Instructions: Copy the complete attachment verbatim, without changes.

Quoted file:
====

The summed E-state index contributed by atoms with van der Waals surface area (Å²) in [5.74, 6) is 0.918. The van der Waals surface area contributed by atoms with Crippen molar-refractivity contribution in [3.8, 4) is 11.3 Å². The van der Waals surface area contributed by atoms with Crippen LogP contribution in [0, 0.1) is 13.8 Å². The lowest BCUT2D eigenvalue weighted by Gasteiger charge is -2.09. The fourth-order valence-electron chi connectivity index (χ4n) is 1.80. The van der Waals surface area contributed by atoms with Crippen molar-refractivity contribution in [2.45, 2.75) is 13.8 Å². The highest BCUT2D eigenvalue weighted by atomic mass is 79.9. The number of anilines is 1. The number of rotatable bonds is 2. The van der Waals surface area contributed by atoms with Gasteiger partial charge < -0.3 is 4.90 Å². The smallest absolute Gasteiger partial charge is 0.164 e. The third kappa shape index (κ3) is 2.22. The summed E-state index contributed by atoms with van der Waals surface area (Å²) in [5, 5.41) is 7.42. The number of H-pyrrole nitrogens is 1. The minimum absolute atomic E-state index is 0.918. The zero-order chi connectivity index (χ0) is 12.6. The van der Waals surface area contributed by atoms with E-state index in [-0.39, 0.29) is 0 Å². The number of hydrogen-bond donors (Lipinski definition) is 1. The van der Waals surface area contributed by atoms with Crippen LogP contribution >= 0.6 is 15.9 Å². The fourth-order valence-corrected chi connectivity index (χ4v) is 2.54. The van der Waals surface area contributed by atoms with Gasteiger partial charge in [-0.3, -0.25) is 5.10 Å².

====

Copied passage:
The summed E-state index contributed by atoms with van der Waals surface area (Å²) in [5.74, 6) is 0.918. The van der Waals surface area contributed by atoms with Crippen molar-refractivity contribution in [3.8, 4) is 11.3 Å². The van der Waals surface area contributed by atoms with Crippen LogP contribution in [0, 0.1) is 13.8 Å². The lowest BCUT2D eigenvalue weighted by Gasteiger charge is -2.09. The fourth-order valence-electron chi connectivity index (χ4n) is 1.80. The van der Waals surface area contributed by atoms with Crippen molar-refractivity contribution in [2.45, 2.75) is 13.8 Å². The highest BCUT2D eigenvalue weighted by atomic mass is 79.9. The number of anilines is 1. The number of rotatable bonds is 2. The van der Waals surface area contributed by atoms with Gasteiger partial charge < -0.3 is 4.90 Å². The smallest absolute Gasteiger partial charge is 0.164 e. The third kappa shape index (κ3) is 2.22. The summed E-state index contributed by atoms with van der Waals surface area (Å²) in [5, 5.41) is 7.42. The number of H-pyrrole nitrogens is 1. The minimum absolute atomic E-state index is 0.918. The zero-order chi connectivity index (χ0) is 12.6. The van der Waals surface area contributed by atoms with E-state index in [-0.39, 0.29) is 0 Å². The number of hydrogen-bond donors (Lipinski definition) is 1. The van der Waals surface area contributed by atoms with Crippen LogP contribution >= 0.6 is 15.9 Å². The fourth-order valence-corrected chi connectivity index (χ4v) is 2.54. The van der Waals surface area contributed by atoms with Gasteiger partial charge in [-0.3, -0.25) is 5.10 Å².